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Asparagus

STORING ASPARAGUS PLANTS PRIOR TO PLANTING
Asparagus roots received before planting time should be kept in moist sand, or wrapped in damp newspapers, and stored in a cool cellar. Wipe off any storage mold.

SITE
Locate on a well-drained site which receives full sun for the entire day. Partial shade will produce lanky plants.

SOIL
Rich well-drained with well rotted compost or manure. 5-10-5 complete fertilizer every 10 feet (rate 1/2 lb.). Fertilize after harvest and mid August.

ASPARAGUS PLANTING

Dig a trench 12 inches deep. Refill trench to within 6-8 inches of the top with amended soil. Set asparagus roots, spreading them out evenly, on the amended soil in trench. Cover will 2-3 inches of soil. As the shoots grow add amended soil, staying even with their growth, till the trench is filled in even with ground level. Rows should be 15-18 inches apart.

MULCH AND MISCELLANEOUS
Mulch around asparagus to control weeds and conserve moisture. Remove yellowed fernlike foliage in fall and spring.

ASPARAGUS HARVESTING
When asparagus are 2-3 years from planting, you can harvest 8 inch high and 1/2 inch thick shoots. Harvesting can continue for 4 weeks after initial harvest, from mid-spring until early July. Properly selected shoots should snap off at the soil line.

WINTER PREPARATION
In cool climates mulch with evergreen branches, or straw, over asparagus crowns during the winter months. Remove this winter protection mulch in early spring.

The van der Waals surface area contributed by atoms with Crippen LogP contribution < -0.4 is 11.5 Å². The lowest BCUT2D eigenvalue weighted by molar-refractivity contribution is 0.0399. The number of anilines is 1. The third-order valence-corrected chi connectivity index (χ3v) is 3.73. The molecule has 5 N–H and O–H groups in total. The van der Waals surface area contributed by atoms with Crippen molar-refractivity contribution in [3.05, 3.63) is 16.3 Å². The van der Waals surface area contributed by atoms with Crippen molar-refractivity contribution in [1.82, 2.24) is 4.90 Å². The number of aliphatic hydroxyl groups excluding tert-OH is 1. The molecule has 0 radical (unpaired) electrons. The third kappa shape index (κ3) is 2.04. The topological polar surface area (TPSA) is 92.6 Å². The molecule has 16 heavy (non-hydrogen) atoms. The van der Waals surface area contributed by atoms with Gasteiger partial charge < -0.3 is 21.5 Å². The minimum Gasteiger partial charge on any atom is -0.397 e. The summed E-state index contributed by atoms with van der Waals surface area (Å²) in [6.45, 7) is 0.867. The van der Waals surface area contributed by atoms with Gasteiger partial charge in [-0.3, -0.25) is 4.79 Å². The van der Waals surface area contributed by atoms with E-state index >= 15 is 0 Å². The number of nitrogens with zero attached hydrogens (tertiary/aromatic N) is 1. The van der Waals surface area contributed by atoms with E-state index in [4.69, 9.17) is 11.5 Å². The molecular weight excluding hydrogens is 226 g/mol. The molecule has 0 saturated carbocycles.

See all our asparagus

Read the next Article: All About Radishes

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Gardening Tip of the Day

  • Everyone knows lawn clippings, dead leaves and vegetable scraps can be tossed on to the compost pile to ultimately become rich organic matter for enhancing garden soil. But did you know there is a long list of other materials that will enhance a compost pile? Try tossing the following organic recyclables onto the compost heap:
    • dryer lint (especially from cotton towels, sheets and clothing)
    • dog or cat fur (great for owners of golden retrievers!)
    • cereal and cracker boxes (take out the wax paper liner, rip cardboard into strips and moisten before adding to compost pile)
    • shredded newspaper
    • ground corn stalks
    • wood chips
    • sawdust
    • rinsed seaweed
    • guinea pig or hamster manure (plus natural-material bedding)
    Never compost dog or cat waste, bones, oil, grease, fat, invasive weeds, wheat with seeds or wood ashes.